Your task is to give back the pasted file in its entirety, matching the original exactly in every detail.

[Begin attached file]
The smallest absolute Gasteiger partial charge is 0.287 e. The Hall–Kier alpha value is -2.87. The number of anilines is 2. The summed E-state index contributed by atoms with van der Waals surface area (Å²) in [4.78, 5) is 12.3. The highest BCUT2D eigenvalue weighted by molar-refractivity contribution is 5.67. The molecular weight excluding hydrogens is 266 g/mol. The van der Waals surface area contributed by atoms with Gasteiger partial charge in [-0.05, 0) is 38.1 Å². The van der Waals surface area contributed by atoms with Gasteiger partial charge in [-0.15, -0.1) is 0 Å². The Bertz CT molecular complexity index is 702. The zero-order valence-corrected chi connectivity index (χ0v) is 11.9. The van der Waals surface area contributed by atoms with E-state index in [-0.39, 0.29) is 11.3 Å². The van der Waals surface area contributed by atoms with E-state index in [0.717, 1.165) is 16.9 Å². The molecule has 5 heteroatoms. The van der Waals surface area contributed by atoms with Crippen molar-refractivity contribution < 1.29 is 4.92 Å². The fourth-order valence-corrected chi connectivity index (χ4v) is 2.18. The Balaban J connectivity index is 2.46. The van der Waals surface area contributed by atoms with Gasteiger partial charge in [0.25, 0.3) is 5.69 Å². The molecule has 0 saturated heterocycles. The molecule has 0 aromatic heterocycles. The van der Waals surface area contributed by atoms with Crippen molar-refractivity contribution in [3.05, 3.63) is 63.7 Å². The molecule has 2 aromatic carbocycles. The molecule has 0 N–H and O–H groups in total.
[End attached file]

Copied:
The smallest absolute Gasteiger partial charge is 0.287 e. The Hall–Kier alpha value is -2.87. The number of anilines is 2. The summed E-state index contributed by atoms with van der Waals surface area (Å²) in [4.78, 5) is 12.3. The highest BCUT2D eigenvalue weighted by molar-refractivity contribution is 5.67. The molecular weight excluding hydrogens is 266 g/mol. The van der Waals surface area contributed by atoms with Gasteiger partial charge in [-0.05, 0) is 38.1 Å². The van der Waals surface area contributed by atoms with Gasteiger partial charge in [-0.15, -0.1) is 0 Å². The Bertz CT molecular complexity index is 702. The zero-order valence-corrected chi connectivity index (χ0v) is 11.9. The van der Waals surface area contributed by atoms with E-state index in [-0.39, 0.29) is 11.3 Å². The van der Waals surface area contributed by atoms with E-state index in [0.717, 1.165) is 16.9 Å². The molecule has 5 heteroatoms. The van der Waals surface area contributed by atoms with Crippen molar-refractivity contribution < 1.29 is 4.92 Å². The fourth-order valence-corrected chi connectivity index (χ4v) is 2.18. The Balaban J connectivity index is 2.46. The van der Waals surface area contributed by atoms with Gasteiger partial charge in [0.25, 0.3) is 5.69 Å². The molecule has 0 saturated heterocycles. The molecule has 0 aromatic heterocycles. The van der Waals surface area contributed by atoms with Crippen molar-refractivity contribution in [3.05, 3.63) is 63.7 Å². The molecule has 2 aromatic carbocycles. The molecule has 0 N–H and O–H groups in total.